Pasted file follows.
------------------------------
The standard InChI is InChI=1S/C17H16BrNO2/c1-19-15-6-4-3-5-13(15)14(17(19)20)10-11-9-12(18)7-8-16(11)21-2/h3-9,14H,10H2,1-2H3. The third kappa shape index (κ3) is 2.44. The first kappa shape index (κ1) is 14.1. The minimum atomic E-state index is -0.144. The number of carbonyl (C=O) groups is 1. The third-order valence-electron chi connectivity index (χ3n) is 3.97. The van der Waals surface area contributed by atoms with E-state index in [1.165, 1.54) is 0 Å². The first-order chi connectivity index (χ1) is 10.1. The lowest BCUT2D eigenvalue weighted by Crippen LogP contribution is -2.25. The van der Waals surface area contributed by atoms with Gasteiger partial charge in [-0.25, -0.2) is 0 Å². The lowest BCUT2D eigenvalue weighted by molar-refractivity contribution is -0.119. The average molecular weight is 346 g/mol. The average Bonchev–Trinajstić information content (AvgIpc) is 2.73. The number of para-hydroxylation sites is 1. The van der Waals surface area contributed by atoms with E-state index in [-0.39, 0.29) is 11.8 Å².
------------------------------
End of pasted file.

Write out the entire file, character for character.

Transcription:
The standard InChI is InChI=1S/C17H16BrNO2/c1-19-15-6-4-3-5-13(15)14(17(19)20)10-11-9-12(18)7-8-16(11)21-2/h3-9,14H,10H2,1-2H3. The third kappa shape index (κ3) is 2.44. The first kappa shape index (κ1) is 14.1. The minimum atomic E-state index is -0.144. The number of carbonyl (C=O) groups is 1. The third-order valence-electron chi connectivity index (χ3n) is 3.97. The van der Waals surface area contributed by atoms with E-state index in [1.165, 1.54) is 0 Å². The first-order chi connectivity index (χ1) is 10.1. The lowest BCUT2D eigenvalue weighted by Crippen LogP contribution is -2.25. The van der Waals surface area contributed by atoms with Gasteiger partial charge in [-0.25, -0.2) is 0 Å². The lowest BCUT2D eigenvalue weighted by molar-refractivity contribution is -0.119. The average molecular weight is 346 g/mol. The average Bonchev–Trinajstić information content (AvgIpc) is 2.73. The number of para-hydroxylation sites is 1. The van der Waals surface area contributed by atoms with E-state index in [-0.39, 0.29) is 11.8 Å².